WATERBURY >> Vermonters are more likely to die from preventable chronic diseases than from all other causes of death combined. To reverse this epidemic, Health Commissioner Harry Chen, MD recently launched a new statewide initiative called 3- 4-50.

3-4-50 signifies the fact that three behaviors — lack of physical activity, poor diet and tobacco use — contribute to four chronic diseases — cancer, cardiovascular disease, diabetes, and lung disease — resulting in more than 50 percent of all deaths.

Standing with leaders from around the state representing business, health care, schools and municipalities, Dr. Chen called for action, saying the simplest changes can often have the greatest impact.

"As humans, our actions are not entirely based on our own free choice, but are influenced by our education, income, cultural norms and expectations, and how easy or how hard it is to make healthy choices in our daily lives," said Dr. Chen. "And our environment is very often stacked against us. 3-4-50 is our call to action to intentionally make changes in our workplaces, businesses, schools and communities to make the healthy choice the more attractive and convenient choice."

Vermont's experience with tobacco control is proof. Policies that limit exposure to secondhand smoke, restrictions on tobacco advertising, moving cigarettes behind the counter, and raising the cigarette tax have added up to an environment that favors not smoking, and far fewer Vermonters who choose to smoke.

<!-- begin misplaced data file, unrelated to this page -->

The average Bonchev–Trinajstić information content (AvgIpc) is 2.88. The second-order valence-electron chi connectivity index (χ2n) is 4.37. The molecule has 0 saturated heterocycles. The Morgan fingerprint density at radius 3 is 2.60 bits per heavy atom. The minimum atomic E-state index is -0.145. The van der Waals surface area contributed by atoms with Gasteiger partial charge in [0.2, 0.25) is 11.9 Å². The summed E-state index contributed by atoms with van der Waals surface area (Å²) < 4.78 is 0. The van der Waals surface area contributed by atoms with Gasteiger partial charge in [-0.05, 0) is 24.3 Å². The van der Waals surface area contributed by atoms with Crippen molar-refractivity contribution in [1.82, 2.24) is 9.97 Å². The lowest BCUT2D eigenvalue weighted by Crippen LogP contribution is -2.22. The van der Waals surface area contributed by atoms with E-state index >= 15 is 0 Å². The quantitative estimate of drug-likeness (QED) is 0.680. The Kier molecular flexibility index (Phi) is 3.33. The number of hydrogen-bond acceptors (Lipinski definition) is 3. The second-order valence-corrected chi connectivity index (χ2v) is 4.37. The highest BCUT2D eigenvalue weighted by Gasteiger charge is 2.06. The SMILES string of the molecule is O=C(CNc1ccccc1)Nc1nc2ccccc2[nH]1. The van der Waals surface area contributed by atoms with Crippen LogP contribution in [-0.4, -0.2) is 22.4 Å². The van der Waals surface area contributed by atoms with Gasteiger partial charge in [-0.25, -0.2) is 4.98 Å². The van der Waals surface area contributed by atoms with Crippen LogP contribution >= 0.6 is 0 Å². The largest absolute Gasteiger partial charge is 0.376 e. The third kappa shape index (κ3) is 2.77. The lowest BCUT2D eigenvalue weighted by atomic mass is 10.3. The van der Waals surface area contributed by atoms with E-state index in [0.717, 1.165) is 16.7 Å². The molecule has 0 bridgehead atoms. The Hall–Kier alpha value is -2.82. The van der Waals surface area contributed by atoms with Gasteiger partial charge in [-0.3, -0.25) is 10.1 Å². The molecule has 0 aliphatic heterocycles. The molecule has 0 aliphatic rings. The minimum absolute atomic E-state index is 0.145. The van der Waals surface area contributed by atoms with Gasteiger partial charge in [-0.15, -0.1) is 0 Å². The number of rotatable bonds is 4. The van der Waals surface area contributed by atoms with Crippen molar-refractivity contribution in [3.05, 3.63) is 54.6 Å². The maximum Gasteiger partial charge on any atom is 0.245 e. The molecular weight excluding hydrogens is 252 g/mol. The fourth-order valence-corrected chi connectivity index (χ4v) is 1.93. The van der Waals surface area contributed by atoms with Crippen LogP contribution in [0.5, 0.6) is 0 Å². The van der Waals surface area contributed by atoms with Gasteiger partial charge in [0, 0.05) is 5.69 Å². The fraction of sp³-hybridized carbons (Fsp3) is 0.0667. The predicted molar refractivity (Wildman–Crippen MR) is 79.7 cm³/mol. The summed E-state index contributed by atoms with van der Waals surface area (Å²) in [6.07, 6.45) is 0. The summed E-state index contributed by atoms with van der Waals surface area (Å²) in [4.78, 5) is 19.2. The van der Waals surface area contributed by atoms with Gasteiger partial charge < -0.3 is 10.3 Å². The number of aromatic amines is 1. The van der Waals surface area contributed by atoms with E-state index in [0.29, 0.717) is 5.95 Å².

To support the cause of 3-4-50 by giving Vermonters the information and resources they need to take action, the Health Department has launched a new website at www.healthvermont.gov/3-4-50. The site includes statewide data and information on how chronic disease disproportionately affects different groups of Vermonters, toolkits, guidance, tip sheets and success stories.

Four leaders at the gathering today spoke in support of 3-4-50, and told of actions already underway: Don George, president and CEO of Blue Cross/Blue Shield of Vermont; Jonathan Billings, VP for planning and community relations at Northwestern Medical Center; Ken Page, executive director of the Vermont Principals' Association; and Seth Jensen, senior planner at the Lamoille County Planning Commission.